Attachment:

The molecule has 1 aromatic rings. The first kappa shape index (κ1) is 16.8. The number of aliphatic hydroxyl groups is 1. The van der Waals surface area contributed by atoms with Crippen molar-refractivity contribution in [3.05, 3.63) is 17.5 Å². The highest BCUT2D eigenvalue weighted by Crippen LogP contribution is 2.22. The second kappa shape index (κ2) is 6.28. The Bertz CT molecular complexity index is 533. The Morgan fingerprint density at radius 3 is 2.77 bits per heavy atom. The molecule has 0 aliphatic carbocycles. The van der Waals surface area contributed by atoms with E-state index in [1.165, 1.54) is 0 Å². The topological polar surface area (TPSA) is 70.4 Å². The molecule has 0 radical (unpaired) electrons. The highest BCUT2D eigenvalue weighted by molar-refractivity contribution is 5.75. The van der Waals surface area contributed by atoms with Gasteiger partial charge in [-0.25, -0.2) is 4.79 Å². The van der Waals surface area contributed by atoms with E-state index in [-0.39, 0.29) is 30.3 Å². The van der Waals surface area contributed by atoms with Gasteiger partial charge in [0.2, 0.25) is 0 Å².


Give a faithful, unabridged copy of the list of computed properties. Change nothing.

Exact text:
The molecule has 1 aromatic rings. The first kappa shape index (κ1) is 16.8. The number of aliphatic hydroxyl groups is 1. The van der Waals surface area contributed by atoms with Crippen molar-refractivity contribution in [3.05, 3.63) is 17.5 Å². The highest BCUT2D eigenvalue weighted by Crippen LogP contribution is 2.22. The second kappa shape index (κ2) is 6.28. The Bertz CT molecular complexity index is 533. The Morgan fingerprint density at radius 3 is 2.77 bits per heavy atom. The molecule has 0 aliphatic carbocycles. The van der Waals surface area contributed by atoms with E-state index in [1.165, 1.54) is 0 Å². The topological polar surface area (TPSA) is 70.4 Å². The molecule has 0 radical (unpaired) electrons. The highest BCUT2D eigenvalue weighted by molar-refractivity contribution is 5.75. The van der Waals surface area contributed by atoms with Gasteiger partial charge in [-0.25, -0.2) is 4.79 Å². The van der Waals surface area contributed by atoms with E-state index in [-0.39, 0.29) is 30.3 Å². The van der Waals surface area contributed by atoms with Gasteiger partial charge in [0.2, 0.25) is 0 Å².